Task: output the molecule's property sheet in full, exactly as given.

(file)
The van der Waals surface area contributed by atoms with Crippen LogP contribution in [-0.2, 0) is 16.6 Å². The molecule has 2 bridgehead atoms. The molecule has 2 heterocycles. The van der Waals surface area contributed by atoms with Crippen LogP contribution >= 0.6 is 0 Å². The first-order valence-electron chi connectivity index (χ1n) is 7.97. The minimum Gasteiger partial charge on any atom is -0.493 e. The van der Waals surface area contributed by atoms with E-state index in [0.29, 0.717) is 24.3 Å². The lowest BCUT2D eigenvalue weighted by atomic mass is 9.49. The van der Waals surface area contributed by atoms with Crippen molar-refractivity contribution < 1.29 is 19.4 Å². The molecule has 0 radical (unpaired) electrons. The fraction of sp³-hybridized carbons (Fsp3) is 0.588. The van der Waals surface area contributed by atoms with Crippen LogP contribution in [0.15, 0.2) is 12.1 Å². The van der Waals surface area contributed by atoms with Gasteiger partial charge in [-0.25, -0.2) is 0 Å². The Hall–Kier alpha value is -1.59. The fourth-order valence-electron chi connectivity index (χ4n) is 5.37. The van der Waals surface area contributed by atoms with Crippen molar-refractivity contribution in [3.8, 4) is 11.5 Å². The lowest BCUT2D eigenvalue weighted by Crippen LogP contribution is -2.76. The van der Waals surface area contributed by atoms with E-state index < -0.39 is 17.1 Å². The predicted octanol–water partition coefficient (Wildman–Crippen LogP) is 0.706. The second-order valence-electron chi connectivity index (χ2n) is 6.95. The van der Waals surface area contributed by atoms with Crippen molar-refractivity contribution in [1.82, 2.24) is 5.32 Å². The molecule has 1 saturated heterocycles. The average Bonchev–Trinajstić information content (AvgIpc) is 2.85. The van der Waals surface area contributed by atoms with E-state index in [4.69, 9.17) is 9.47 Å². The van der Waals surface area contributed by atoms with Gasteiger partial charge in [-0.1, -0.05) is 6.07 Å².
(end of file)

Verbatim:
The van der Waals surface area contributed by atoms with Crippen LogP contribution in [-0.2, 0) is 16.6 Å². The molecule has 2 bridgehead atoms. The molecule has 2 heterocycles. The van der Waals surface area contributed by atoms with Crippen LogP contribution >= 0.6 is 0 Å². The first-order valence-electron chi connectivity index (χ1n) is 7.97. The minimum Gasteiger partial charge on any atom is -0.493 e. The van der Waals surface area contributed by atoms with E-state index in [0.29, 0.717) is 24.3 Å². The lowest BCUT2D eigenvalue weighted by atomic mass is 9.49. The van der Waals surface area contributed by atoms with Crippen molar-refractivity contribution < 1.29 is 19.4 Å². The molecule has 0 radical (unpaired) electrons. The fraction of sp³-hybridized carbons (Fsp3) is 0.588. The van der Waals surface area contributed by atoms with Crippen LogP contribution in [0.15, 0.2) is 12.1 Å². The van der Waals surface area contributed by atoms with Gasteiger partial charge in [-0.25, -0.2) is 0 Å². The Hall–Kier alpha value is -1.59. The fourth-order valence-electron chi connectivity index (χ4n) is 5.37. The van der Waals surface area contributed by atoms with Crippen molar-refractivity contribution in [3.8, 4) is 11.5 Å². The lowest BCUT2D eigenvalue weighted by Crippen LogP contribution is -2.76. The van der Waals surface area contributed by atoms with E-state index < -0.39 is 17.1 Å². The predicted octanol–water partition coefficient (Wildman–Crippen LogP) is 0.706. The second-order valence-electron chi connectivity index (χ2n) is 6.95. The van der Waals surface area contributed by atoms with Crippen molar-refractivity contribution in [1.82, 2.24) is 5.32 Å². The molecule has 1 saturated heterocycles. The average Bonchev–Trinajstić information content (AvgIpc) is 2.85. The van der Waals surface area contributed by atoms with E-state index in [4.69, 9.17) is 9.47 Å². The van der Waals surface area contributed by atoms with Gasteiger partial charge in [-0.1, -0.05) is 6.07 Å².